The Social Media tools you should absolutely use

Posted Jul 8 2015, 12:20 pm in , , , , , , ,

Postscript Social MediaWhether you’re a new writer or a veteran, one thing remains constant: your speculation about social media. 

What tools are the best tools? How much should you be posting – or how little? How much does your publisher care about social media (if you are traditionally published) – and how much should you care? And what in the world is Tsu?

Bottom line, there is a simple way to identify the right tools and services for you. 

It’s whatever you’ll use consistently.

No, really. 

Social media is an extraordinary tool for authors, but it’s a tool that has value only to the extent and the depth to which you use it. It’s sort of like learning an instrument or developing a craft. The ones who succeed are the specialists who focus. So whether you’re willing to commit to social media daily, weekly, or some amount of time in between, focus on just a few tools and you’ll have a far greater chance of truly connecting with an audience base.

What does that mean for you? In a sense, pick your poison. The following social media tools are the most commonly used, and each has its purpose: 

Website Blog

This is the old standby, that was embraced then abandoned for the allure of social media tools such as Facebook, Twitter and the like. But there’s value in rocking it old school with a traditional blog: it provides stickiness to your website, which is where you most want your readers to be, and it can give you a constant forum, instead of the rush of the traditional news feed. With today’s social media plug-ins available for most sites (especially WordPress-based sites), you can push your blog out to sites like Facebook and Twitter, rendering it instantly repurposed content. You can also host contests without restriction on your own blog. So there is goodness there… just don’t leave your poor blog to lie fallow for months on end. 

Facebook

I’m not going to lie, I struggled a long time about Facebook. It has always struck me as a huge machine. That said, it’s a huge machine that connects billions of people, and billions of people include millions of great readers (as well as your fans!) Facebook is best for longer, warmer posts that are intended to engage readers for a more thorough commitment. If you do nothing else on Social Media, you should be on Facebook (ideally with an author page, not simply with your personal profile).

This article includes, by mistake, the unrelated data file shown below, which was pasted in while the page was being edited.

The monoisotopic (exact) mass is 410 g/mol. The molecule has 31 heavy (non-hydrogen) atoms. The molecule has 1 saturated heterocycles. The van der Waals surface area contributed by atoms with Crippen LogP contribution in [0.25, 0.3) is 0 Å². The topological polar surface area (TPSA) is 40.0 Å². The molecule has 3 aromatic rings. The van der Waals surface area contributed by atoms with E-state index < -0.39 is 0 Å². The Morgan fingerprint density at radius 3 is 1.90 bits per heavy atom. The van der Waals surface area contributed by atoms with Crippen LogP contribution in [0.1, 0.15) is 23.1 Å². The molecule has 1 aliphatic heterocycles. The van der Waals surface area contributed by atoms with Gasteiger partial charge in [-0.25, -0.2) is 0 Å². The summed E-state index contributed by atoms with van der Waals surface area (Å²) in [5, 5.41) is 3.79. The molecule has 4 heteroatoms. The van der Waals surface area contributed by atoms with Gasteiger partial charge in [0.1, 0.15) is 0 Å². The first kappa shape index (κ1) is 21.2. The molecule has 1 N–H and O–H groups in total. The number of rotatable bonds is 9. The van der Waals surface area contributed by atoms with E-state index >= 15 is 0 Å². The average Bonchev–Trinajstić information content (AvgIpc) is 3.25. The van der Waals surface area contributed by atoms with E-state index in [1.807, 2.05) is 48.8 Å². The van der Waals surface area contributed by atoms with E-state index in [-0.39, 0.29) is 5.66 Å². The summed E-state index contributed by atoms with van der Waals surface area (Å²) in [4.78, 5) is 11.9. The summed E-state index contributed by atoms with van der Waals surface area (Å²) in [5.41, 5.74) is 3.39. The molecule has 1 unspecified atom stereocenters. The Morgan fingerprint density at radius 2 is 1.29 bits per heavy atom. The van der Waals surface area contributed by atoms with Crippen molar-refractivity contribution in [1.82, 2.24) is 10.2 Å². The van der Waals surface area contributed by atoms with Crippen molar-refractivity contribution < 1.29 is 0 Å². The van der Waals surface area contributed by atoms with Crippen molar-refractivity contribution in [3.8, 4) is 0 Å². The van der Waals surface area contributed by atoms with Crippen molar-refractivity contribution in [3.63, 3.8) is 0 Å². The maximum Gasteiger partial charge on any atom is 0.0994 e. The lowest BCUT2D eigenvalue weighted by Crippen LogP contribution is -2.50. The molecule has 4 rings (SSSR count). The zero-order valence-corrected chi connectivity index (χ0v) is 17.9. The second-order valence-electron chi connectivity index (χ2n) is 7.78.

Twitter

Twitter is the next obvious candidate for activity. You can push your Facebook posts to Twitter, which covers some of your bases right off the bat (though I wouldn’t push Twitter posts to Facebook – by its nature, Twitter is less engaging). But Twitter is easy, and fast, especially for those of you who are pithy writers. Interestingly, you’ll find more authors and bloggers connecting on Twitter to start, but don’t discount it for readers. It can be a GREAT tool for building viral buzz! 

Pinterest and/or Instagram

I’m including these as an either-or, because the choices behind these tools center to some degree on what you’re writing. Instagram is a tool that works well for YA authors, Pinterest works well for authors of fiction for the 18-and-up set. It’s not that teens aren’t on Pinterest, but not to the level that they’re on Instagram (at this hot second in time). Neither of these are obligatory, but if your book lends itself to lots of pretty pictures (or lots of scary pictures, if that’s how you roll), Pinterest could be for you. Instagram is great for author events as well, but you can cover that base in Twitter/Facebook if you can’t face another social media tool. 

YouTube

Just like pictures are worth a thousand words, video is an outstanding way to connect with fans. You can take videos of yourself chatting about topics important to you, create book trailers or other promotion, or get creative and video the world around you. Even better: embedding YouTube videos in your blog/social media posts is a snap, and increases the engagement potential for your posts. 

Tumblr

Tumblr is sort of the happy medium between a straight-up blog on your website, and the “micro-blogging” world of Facebook and Twitter. It’s graphically driven and generally shorter form, but it otherwise works like a typical blog. If you don’t have an embedded blog on your site (or even if you do–you can post to both), it can be a good way to build a platform. 

LinkedIn

So the jury is out on whether LinkedIn really serves authors well – its a tool predominantly meant for business connections, after all. But if you’re a nonfiction author, you absolutely need to be on LinkedIn. And, let’s face it, business people read too, so it’s a good forum for publicity… unless you’re writing erotica under your own name, and then it’s a good forum to get weird questions from your co-workers. Consider yourself warned.

…I’m going to stop there. There is literally a Tsunami (see what I did there?) of other social media options that crop up every day, but eventually you have to get back to writing your book. 

But which ones MUST you use?

The answer, again, is simple: whichever ones you WILL use. I’m the worst at keeping up with Facebook and Twitter, but I have both accounts, and I feel strongly that both can serve the focused, consistent author. I have blogs on all of my websites, but I don’t blog often – except for on Postscript, which makes sense because I have a focused platform about which I feel passionately. In a perfect world of bunnies and unicorns, I would blog AND post for all of my pen names AND Postscript every week. That’s not feasible right now, but that’s the goal. 

You have to make similar goals for yourself, and stick to them. Because social media can be an extraordinary tool… if you you use it consistently. 

 

 

 

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